The whole adventure began on Friday the 7th of June, immediately after completing their final Common Entrance examination. The group gathered and were issued with the custom made t-shirts they had designed to mark the occasion. Sleeping bags, tents, food and equipment of all shapes and sizes were loaded into the van, the mobile pizza oven was hitched up and we were off, waved into the distance by Mrs Kinge, our Headmistress, as we left the safety of Ardvreck’s grounds. Destination – Loch Tay where we would stay for two nights and complete our first challenge – The Ardvreck Mini-Quadrathalon. This began the next morning with a swim around a buoy in the icy waters of Loch Tay.
Next came the long ascent of Meall nan Tarmachan, a Munro of considerable stature overshadowing the Loch. After running back down the aforementioned mountain, the group headed to Killin where they were met by a fleet of bikes. Mr Banks then led them along the shore of the Loch as far as Ardreonaig where they switched to two person kayaks and paddled their way back to base and the waiting marquee. The weather was mostly kind but a menacingly dark cloud approached during the kayaking, soaking us to the bone before we could get to shore. This was all part of the fun and the fish and chips tasted better than ever that evening!
The next day, we moved camp to Caolasnacon, a very special and picturesque campsite, midway between Kinlochleven and Ballachulish on the west coast. Here, Miss Francis taught the group about foraging and honed their shelter building skills with Mr Jeffers, visiting from Glenalmond College.
Monday began with bacon rolls and a trip to the amazing Via Feratta in Kinlochleven. This is hard to describe in adequate detail but basically involves scaling a sheer cliff face, right next to an enormous waterfall, using a series of metal rungs and wooden platforms to balance your way above a dizzying drop. The children were incredible and flew up the wall, helping anyone that needed it and offering shouts of encouragement at regular intervals. We then jumped into the bus for the short drive to Inchree where a roaring barbeque awaited. We suited up in some thick wetsuits for canyoning. The stifling, uphill, neoprene-clad walk was more than worthwhile and the cool water of the river soon cooled us back down. From here, we slid, jumped, swam and dropped our way down an amazing gorge. Many of the group also braved the final leap of faith from a high (c.10m) jump into deep pool at the end of the canyon.
After such a crazy Monday, Tuesday was a little more relaxed with a walk up to the Lost Valley in Glencoe. We had a scenic picnic, scrambled on the rocks and learned about the history of the area. Some of the children even wanted to swim in the sea on our return.
Wednesday morning involved some frantic packing as we prepared ourselves for the overnight sea kayaking and survival expedition. We jammed as much food, sleeping gear, spare clothes and equipment into our dry bags as we could, loaded them into our sea kayaks and paddled off into the bay. We followed the coast west, stopping to explore Prince Charlie’s Cave on route. Eventually, we arrived at our home for the night – a secluded bay in, what felt like, the proverbial middle of no-where. Here, the children divided into groups of 3, took their gear and found a place to set up a shelter. We cooked beans and sausages (playing the new camp game of ‘Sausage Roulette’ with the super-spicy tin!) on the campfire, before retiring for the night. The group performed admirably, apart from the 3 boys who decided to sleep on a massive slope and had to climb back up several times through the night!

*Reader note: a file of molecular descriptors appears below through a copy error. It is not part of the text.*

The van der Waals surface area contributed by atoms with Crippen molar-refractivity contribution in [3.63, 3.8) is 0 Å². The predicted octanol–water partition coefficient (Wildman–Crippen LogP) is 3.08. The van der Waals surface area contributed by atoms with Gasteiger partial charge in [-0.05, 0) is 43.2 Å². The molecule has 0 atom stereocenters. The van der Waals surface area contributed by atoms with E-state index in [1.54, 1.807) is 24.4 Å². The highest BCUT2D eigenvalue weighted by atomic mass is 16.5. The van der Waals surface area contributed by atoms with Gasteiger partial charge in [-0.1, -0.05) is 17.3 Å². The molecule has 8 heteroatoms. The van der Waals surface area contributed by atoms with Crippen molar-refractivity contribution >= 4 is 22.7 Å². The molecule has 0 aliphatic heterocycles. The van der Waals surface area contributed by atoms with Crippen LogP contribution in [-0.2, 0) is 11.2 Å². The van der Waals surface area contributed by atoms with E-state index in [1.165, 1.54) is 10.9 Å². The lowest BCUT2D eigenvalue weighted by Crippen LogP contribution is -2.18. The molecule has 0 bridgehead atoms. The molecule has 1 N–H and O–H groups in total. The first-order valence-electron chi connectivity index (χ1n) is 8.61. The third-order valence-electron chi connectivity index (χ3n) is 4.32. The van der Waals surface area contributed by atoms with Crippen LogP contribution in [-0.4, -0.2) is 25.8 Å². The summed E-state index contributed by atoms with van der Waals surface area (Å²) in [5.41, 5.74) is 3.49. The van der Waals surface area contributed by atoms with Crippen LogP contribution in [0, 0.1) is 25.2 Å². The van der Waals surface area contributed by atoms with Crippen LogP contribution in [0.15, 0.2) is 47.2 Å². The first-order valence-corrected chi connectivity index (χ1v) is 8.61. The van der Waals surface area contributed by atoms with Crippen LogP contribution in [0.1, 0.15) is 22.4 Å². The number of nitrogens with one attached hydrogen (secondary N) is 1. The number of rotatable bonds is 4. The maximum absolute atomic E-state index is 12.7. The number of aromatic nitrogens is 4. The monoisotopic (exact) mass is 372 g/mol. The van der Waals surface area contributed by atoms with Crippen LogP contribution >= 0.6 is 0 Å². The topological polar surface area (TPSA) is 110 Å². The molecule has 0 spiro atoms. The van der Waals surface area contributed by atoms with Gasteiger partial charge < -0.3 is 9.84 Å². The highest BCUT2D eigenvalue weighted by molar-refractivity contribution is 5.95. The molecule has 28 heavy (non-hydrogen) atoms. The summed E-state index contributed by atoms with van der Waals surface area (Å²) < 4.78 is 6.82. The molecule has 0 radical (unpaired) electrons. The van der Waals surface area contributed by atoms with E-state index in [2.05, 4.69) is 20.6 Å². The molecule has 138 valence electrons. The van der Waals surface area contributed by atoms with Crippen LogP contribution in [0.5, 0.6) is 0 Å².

This all leads on the morning with the seals where we began this tale. As was mentioned, the adventure wasn’t yet over as, once we unpacked our kayaks and wolfed down a packed lunch, we made our way straight to the River Garry for some white water rafting. Smiles were as plentiful as the splashes and once we’d had one run down the river, it seemed like a great idea to walk back up and do it all again. We even swam across the fast flowing current to get there. It was 18 tired but content faces that surrounded me as we sat for our final celebratory meal in Fort William that evening. We were joined by Mrs Kinge who was able to bring us down to Earth by sharing those Common Entrance results and passing on the good news that each person had made it into the school of their choice. My only concern is – how will they top this experience when they get there?!
Many thanks go to Mr Banks, Mrs Deacon, Mr Jeffers and Miss Francis who all assisted me in the running of the camp. Special mention should also be made to David and Jo Fox-Pitt who put us up and helped to run the mini-quadrathalon on the first weekend. Also, many thanks to Caolasnacon campsite, Vertical Descents, Rockhopper Sea-kayaking and Wheels Cycling Centre for providing activites, equipment and a place to stay.